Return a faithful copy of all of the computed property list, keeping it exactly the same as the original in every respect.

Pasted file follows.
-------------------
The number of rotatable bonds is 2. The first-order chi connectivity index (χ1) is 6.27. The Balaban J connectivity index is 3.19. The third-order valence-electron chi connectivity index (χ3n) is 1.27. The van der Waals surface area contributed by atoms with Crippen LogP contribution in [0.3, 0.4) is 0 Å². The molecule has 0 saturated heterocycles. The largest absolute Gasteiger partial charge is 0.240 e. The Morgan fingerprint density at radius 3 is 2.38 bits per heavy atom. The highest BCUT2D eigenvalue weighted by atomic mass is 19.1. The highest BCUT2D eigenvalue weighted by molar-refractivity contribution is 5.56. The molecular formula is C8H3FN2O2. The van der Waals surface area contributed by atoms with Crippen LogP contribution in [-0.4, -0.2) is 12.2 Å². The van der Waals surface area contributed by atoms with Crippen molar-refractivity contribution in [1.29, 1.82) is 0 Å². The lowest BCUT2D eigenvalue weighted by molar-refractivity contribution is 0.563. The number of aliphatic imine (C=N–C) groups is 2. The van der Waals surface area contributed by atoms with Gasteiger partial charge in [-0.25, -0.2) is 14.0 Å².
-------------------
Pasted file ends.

The number of rotatable bonds is 2. The first-order chi connectivity index (χ1) is 6.27. The Balaban J connectivity index is 3.19. The third-order valence-electron chi connectivity index (χ3n) is 1.27. The van der Waals surface area contributed by atoms with Crippen LogP contribution in [0.3, 0.4) is 0 Å². The molecule has 0 saturated heterocycles. The largest absolute Gasteiger partial charge is 0.240 e. The Morgan fingerprint density at radius 3 is 2.38 bits per heavy atom. The highest BCUT2D eigenvalue weighted by atomic mass is 19.1. The highest BCUT2D eigenvalue weighted by molar-refractivity contribution is 5.56. The molecular formula is C8H3FN2O2. The van der Waals surface area contributed by atoms with Crippen LogP contribution in [-0.4, -0.2) is 12.2 Å². The van der Waals surface area contributed by atoms with Crippen molar-refractivity contribution in [1.29, 1.82) is 0 Å². The lowest BCUT2D eigenvalue weighted by molar-refractivity contribution is 0.563. The number of aliphatic imine (C=N–C) groups is 2. The van der Waals surface area contributed by atoms with Gasteiger partial charge in [-0.25, -0.2) is 14.0 Å².